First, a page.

Bank Fraud 101: How to Avoid Banking Scams

Get the lowdown on common fraud tactics, plus nine smart strategies for keeping your personal info—and your hard-earned cash—safe from scammers.
Fraud 101

Where there’s smoke, there’s fire…and where there’s money, there’s fraudsters. No matter where you keep your cash, there will always be people eager to get their hands on it with a banking scam.

Your first line of defense is education; when you understand how attempted bank fraud might come at you and what it looks like, you’ll be well equipped to spot it and stop it. Read on for a primer on fraud tactics and nine steps you can take to keep yourself safe.

How fraudsters may target you

Banking scams can come at you in just about any form. Generally speaking, fraudsters will initiate contact with you in the hopes of getting you to respond and disclose personal information. Keep in mind that, while legitimate institutions will contact you in a variety of ways, they will never ask you to give them your login info or account numbers.

  • Email. Phishing emails are one of the most common types of bank fraud. These messages look like they’re from a legitimate source—like your bank or credit card company—but clicking on the links will take you to a fraudulent site that collects your personal information.
  • Phone calls. Fraudsters don’t usually make cold calls; they likely already know something about you, like the mobile carrier or bank you use. That piece of info can make them sound legit enough to get more sensitive info from you.
  • Texts. Even if you never answer calls from an unknown number, you can still get scammed from your phone. Fraudsters send texts impersonating a company you already do business with, often with a too-good-to-be-true offer and a sketchy link (just like in a phishing email).
  • Social media. A direct message from a social media account impersonating your bank, a post with a survey (often offering a gift card if you take it), or a follow from a scammer trying to get more info about you—all common methods scammers use to suck you into a fraud scheme. Always check the validity of the account: look for the verified check mark, and pay attention to the description and follower count to assess how legitimate the account is. When in doubt, go to the company’s website to find links to their real social media accounts.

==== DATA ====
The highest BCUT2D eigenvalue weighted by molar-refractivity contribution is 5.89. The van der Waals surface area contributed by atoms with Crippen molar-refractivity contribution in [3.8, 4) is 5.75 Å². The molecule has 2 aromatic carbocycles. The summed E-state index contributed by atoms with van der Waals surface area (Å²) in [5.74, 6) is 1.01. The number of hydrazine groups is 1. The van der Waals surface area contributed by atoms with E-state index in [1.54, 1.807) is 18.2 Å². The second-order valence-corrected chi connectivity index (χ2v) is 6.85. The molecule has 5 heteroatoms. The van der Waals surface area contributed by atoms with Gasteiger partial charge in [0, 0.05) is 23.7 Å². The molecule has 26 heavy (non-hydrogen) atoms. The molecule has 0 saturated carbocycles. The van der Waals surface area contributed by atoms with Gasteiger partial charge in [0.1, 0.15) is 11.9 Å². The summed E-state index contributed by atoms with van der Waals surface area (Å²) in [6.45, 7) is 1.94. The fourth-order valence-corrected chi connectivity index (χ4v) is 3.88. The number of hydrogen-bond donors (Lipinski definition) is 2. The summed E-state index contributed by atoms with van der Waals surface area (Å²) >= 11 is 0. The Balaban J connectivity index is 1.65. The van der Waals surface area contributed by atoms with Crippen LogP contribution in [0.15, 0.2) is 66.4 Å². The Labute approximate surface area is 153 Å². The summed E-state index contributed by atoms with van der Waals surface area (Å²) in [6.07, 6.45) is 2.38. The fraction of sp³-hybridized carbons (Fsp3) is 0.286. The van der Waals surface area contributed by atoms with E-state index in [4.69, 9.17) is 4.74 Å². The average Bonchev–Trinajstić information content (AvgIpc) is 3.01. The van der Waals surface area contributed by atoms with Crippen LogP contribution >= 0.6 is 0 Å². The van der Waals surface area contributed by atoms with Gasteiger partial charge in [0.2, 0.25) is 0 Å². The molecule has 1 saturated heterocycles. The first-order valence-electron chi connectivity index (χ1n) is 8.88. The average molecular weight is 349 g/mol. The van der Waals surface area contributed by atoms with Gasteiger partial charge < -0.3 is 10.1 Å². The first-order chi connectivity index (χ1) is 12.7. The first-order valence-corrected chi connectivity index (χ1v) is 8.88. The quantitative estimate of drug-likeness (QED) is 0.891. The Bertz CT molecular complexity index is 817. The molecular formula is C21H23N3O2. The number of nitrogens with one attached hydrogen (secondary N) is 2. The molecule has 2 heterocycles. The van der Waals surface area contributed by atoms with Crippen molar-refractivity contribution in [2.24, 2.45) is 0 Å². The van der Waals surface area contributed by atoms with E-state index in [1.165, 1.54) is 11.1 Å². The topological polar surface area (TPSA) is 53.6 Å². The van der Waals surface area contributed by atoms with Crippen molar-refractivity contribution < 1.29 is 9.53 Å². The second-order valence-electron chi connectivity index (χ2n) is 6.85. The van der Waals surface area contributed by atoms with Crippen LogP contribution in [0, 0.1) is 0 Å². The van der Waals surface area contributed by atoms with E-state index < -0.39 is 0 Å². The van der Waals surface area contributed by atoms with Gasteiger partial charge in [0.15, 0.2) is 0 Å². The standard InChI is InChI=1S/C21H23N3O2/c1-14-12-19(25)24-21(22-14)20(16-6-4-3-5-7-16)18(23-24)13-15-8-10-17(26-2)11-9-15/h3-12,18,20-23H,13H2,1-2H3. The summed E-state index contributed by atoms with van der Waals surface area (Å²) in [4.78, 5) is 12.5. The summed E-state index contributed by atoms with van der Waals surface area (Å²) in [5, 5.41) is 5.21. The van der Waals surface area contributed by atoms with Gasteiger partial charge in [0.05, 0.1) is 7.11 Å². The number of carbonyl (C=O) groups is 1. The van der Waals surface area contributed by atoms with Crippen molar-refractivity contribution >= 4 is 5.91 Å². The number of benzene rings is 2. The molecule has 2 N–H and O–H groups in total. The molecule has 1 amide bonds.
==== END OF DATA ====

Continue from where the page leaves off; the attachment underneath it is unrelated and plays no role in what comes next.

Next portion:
Examples of tactics used for banking scams

To help you get savvy in identifying different categories of fraud, here are some real-life examples of fraud tactics you might encounter.

Social media

This fake social media account is pretending to be Simple—and luring customers to a fraudulent site with the promise of customer support or free money.

Social Media Fraud Example

Phishing email

Here’s a phishing email from a fraudster trying to get the recipient to click the link to log into their account—and they’ll snatch your login info if you do!

An Email Phishing example


Fraudulent text messages are rampant; here is an example of what they might look like:

Text Fraud Example

Phone call

Robo-calls impersonating the IRS can stir up enough fear to get even the most level-headed person ensnared. Here’s just one example of the many varieties out there.

These are just a few examples of methods scammers may use to target you, so keep your wits about you and your eyes peeled for other instances of attempted fraud.

9 ways to protect yourself from bank fraud

You know what scam attempts can look like. Now keep yourself safe by following these nine guidelines.

  1. If an email looks suspicious, never click any links in it. Check the actual email address it was sent from (not just the sender’s display name, which can be faked) to see if you recognize the address. When in doubt, open your browser and go to the financial institution’s website directly.
  2. Verify information from reliable sources. Go to the official website of any organization—like a charity, government organization, or company—to check the legitimacy of an appeal for donations, a claim that you owe money, or an offer.
  3. If something is too good to be true—it isn’t true. That goes for incredible prices on electronics, offers of free money, a guarantee of a job or stimulus payment…anything that stokes your fears and desires.
  4. Slow down; don’t react in the moment. Scammers often prey on panic to goad you into doing something spontaneously. Whether it’s the threat of something bad happening (especially when it seems to come from the government) or a tantalizing offer, stop and do your research before you engage.